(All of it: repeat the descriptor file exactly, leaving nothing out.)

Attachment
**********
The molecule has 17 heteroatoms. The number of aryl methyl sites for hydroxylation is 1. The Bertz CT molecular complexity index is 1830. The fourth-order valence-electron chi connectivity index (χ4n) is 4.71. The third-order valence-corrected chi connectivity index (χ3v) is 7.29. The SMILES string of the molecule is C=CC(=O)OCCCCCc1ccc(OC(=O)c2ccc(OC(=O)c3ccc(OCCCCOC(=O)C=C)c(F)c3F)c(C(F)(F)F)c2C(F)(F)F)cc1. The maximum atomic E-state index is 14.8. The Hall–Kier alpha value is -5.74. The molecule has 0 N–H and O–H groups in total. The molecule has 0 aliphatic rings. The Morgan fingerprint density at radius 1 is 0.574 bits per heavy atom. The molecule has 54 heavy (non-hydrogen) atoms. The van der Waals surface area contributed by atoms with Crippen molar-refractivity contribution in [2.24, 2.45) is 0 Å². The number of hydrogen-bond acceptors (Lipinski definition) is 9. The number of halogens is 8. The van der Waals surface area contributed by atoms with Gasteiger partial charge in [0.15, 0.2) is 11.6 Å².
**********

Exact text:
The molecule has 17 heteroatoms. The number of aryl methyl sites for hydroxylation is 1. The Bertz CT molecular complexity index is 1830. The fourth-order valence-electron chi connectivity index (χ4n) is 4.71. The third-order valence-corrected chi connectivity index (χ3v) is 7.29. The SMILES string of the molecule is C=CC(=O)OCCCCCc1ccc(OC(=O)c2ccc(OC(=O)c3ccc(OCCCCOC(=O)C=C)c(F)c3F)c(C(F)(F)F)c2C(F)(F)F)cc1. The maximum atomic E-state index is 14.8. The Hall–Kier alpha value is -5.74. The molecule has 0 N–H and O–H groups in total. The molecule has 0 aliphatic rings. The Morgan fingerprint density at radius 1 is 0.574 bits per heavy atom. The molecule has 54 heavy (non-hydrogen) atoms. The van der Waals surface area contributed by atoms with Crippen molar-refractivity contribution in [2.24, 2.45) is 0 Å². The number of hydrogen-bond acceptors (Lipinski definition) is 9. The number of halogens is 8. The van der Waals surface area contributed by atoms with Gasteiger partial charge in [0.15, 0.2) is 11.6 Å².